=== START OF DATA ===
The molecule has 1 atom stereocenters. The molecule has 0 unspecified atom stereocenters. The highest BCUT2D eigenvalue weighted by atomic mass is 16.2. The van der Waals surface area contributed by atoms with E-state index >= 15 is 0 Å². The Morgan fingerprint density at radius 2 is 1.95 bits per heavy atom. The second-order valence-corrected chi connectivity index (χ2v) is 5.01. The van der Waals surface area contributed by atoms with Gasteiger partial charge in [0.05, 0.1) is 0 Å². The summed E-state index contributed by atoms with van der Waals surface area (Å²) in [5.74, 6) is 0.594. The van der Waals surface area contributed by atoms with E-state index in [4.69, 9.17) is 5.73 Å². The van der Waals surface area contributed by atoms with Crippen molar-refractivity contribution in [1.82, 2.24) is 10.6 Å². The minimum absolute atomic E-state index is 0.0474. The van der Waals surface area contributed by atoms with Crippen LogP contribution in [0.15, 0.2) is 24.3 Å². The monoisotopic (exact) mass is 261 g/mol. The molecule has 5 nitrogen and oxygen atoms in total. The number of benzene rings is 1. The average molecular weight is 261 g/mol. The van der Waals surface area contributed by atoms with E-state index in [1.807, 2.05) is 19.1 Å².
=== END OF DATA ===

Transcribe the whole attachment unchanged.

The molecule has 1 atom stereocenters. The molecule has 0 unspecified atom stereocenters. The highest BCUT2D eigenvalue weighted by atomic mass is 16.2. The van der Waals surface area contributed by atoms with E-state index >= 15 is 0 Å². The Morgan fingerprint density at radius 2 is 1.95 bits per heavy atom. The second-order valence-corrected chi connectivity index (χ2v) is 5.01. The van der Waals surface area contributed by atoms with Gasteiger partial charge in [0.05, 0.1) is 0 Å². The summed E-state index contributed by atoms with van der Waals surface area (Å²) in [5.74, 6) is 0.594. The van der Waals surface area contributed by atoms with E-state index in [4.69, 9.17) is 5.73 Å². The van der Waals surface area contributed by atoms with Crippen molar-refractivity contribution in [1.82, 2.24) is 10.6 Å². The minimum absolute atomic E-state index is 0.0474. The van der Waals surface area contributed by atoms with Crippen LogP contribution in [0.15, 0.2) is 24.3 Å². The monoisotopic (exact) mass is 261 g/mol. The molecule has 5 nitrogen and oxygen atoms in total. The number of benzene rings is 1. The average molecular weight is 261 g/mol. The van der Waals surface area contributed by atoms with E-state index in [1.807, 2.05) is 19.1 Å².